Devayani, Bharat Natyam Dancer,India "

It was when I was reading The Green Ballerina Shoes of the Red and Gold collection that I fell in love with dance. I was five years old. The reproductions of the graceful ballerinas painted by Degas scattered around the book captured my imagination. It was like love at first sight for this Art form and for the footlights which animated in a such vibrant manner the faces of the dancers painted by the French impressionist.

A few years later, in my early teens, I started attending classical music and dance classes in a Paris conservatory with the money I earned from teaching English to the baker's daughter and her friend. I was only eleven.

The years passed by. As per the French tradition in bourgeois families, I went through the scholar cursus with Latin as the main subject at Lycee Rodin and even further, with Greek at Lycee Claude Monet, a renowned college in Paris. My passion for Art and for Dance, continued to grow.

Came the counter culture movement and... Ravi Shankar. I would spend hours listening to his records and was so enthralled that I created my first dance drama production around his music. Based on his sitar performance with the Beatles, I requested Milena Salveni to choreograph the Radha and Krishna's story for me. Milena Salvini was later to open the Mandapa, the first centre of Indian Dance and Culture in Paris.

Devayani, Bharat Natyam Dancer,India"One day, as I attended in the Paris Odeon Theatre, 'La Tentation de Saint Antoine' a play after the novel by Gustave Flaubert, choreographed by Maurice Bejart, who drew his inspiration from Hindu philosophy and was the most loved choreographer of the time, I told myself I was right to believe in what the author Antonin Artaud was naming L's Art total. This belief led me to create another dance drama which was selected for the International Festival of Drama and Poetics in Brussels and awarded the first prize in Research Theatre.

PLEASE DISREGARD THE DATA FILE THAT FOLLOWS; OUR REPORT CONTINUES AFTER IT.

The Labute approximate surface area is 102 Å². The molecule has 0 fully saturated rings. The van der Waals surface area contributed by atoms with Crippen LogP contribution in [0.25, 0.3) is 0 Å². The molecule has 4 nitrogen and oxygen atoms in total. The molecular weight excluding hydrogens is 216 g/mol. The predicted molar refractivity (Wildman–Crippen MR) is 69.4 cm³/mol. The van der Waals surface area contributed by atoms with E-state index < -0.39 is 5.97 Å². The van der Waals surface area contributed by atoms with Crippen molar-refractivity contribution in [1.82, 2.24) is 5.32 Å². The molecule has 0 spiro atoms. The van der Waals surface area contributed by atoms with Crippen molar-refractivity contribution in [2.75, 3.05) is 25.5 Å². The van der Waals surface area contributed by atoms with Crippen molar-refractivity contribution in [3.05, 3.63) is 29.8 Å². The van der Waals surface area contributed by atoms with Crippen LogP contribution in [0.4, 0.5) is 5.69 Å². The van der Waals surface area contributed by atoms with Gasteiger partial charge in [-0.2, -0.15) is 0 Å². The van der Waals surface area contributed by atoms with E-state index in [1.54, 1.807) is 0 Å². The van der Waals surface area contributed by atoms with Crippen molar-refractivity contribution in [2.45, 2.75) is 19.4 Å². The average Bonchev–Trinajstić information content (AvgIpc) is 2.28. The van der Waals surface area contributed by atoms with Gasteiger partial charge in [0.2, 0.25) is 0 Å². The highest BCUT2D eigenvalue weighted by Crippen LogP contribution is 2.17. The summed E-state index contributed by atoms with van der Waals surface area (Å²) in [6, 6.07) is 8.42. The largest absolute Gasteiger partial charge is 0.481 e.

On my return from Brussels to Paris I saw Calcutta, a film by Louis Malle. I then decided : One day, I will go to India. A few months later, at the film archives theatre of Palais de Chaillot, I saw another film by Louis Malle Phantom India. The captivating dance sequence at the school of Kalakshetra near Madras by the famous French film director sent the revelation of Bharata Natyam through me. Soon after, as I was going to a modern ballet class, I discovered that Amala Devi was conducting Bharata Natyam classes in the same dance studio centre. I immediately joined these classes. Subsequently I applied for a scholarship. The award of this scholarship enabled me to realize my goal of discovering and learning a composite dance form which at the same time is : movement, rhythm, mime, sculpture, thought, expression of love and expression of the soul.

Whilst I was learning with Malavika, my second teacher, the news came : the Indo French Cultural Exchange Programme scholarship had been granted to me. I touched the Indian soil on Mahasivaratri, day anniversary celebrating Shiva's birth. Soon after my arrival, I understood how particularly auspicious it was to arrive on such a day for an aspiring dancer as Shiva according to Hindu mythology is the Lord of Dance.

Was it just coincidence that during the years spent in Madras I was granted tutelage of the grand masters of the Bharata Natyam tradition : Kancheepuram Ellapa Mudaliar, V.S. Muthuswamy Pillai, Kalanidhi Narayanan in abhinaya, Kumari Swarnamukhi in Karanas (sculptural dance poses carved on the South Indian temples), Vempati Chinna Satyam in Kuchipudi style, Dr. Balamurali Krishna in vocal carnatic music?

I was then, selected to be the heroine of a Telugu film "America Ammayi", "A girl from America" in which I acted, sang and danced. The success I achieved in this film made me famous overnight in the whole of South India. Soon after, I performed my Arangetram (official debut) at Rasika Ranjani Sabha, a reputed venue in Madras before a distinguished audience comprising of celebrated dancers, musicians and the media. From that time on I was recognised as a Bharata Natyam dancer. During the next two years in India and back to Europe, I danced and danced.....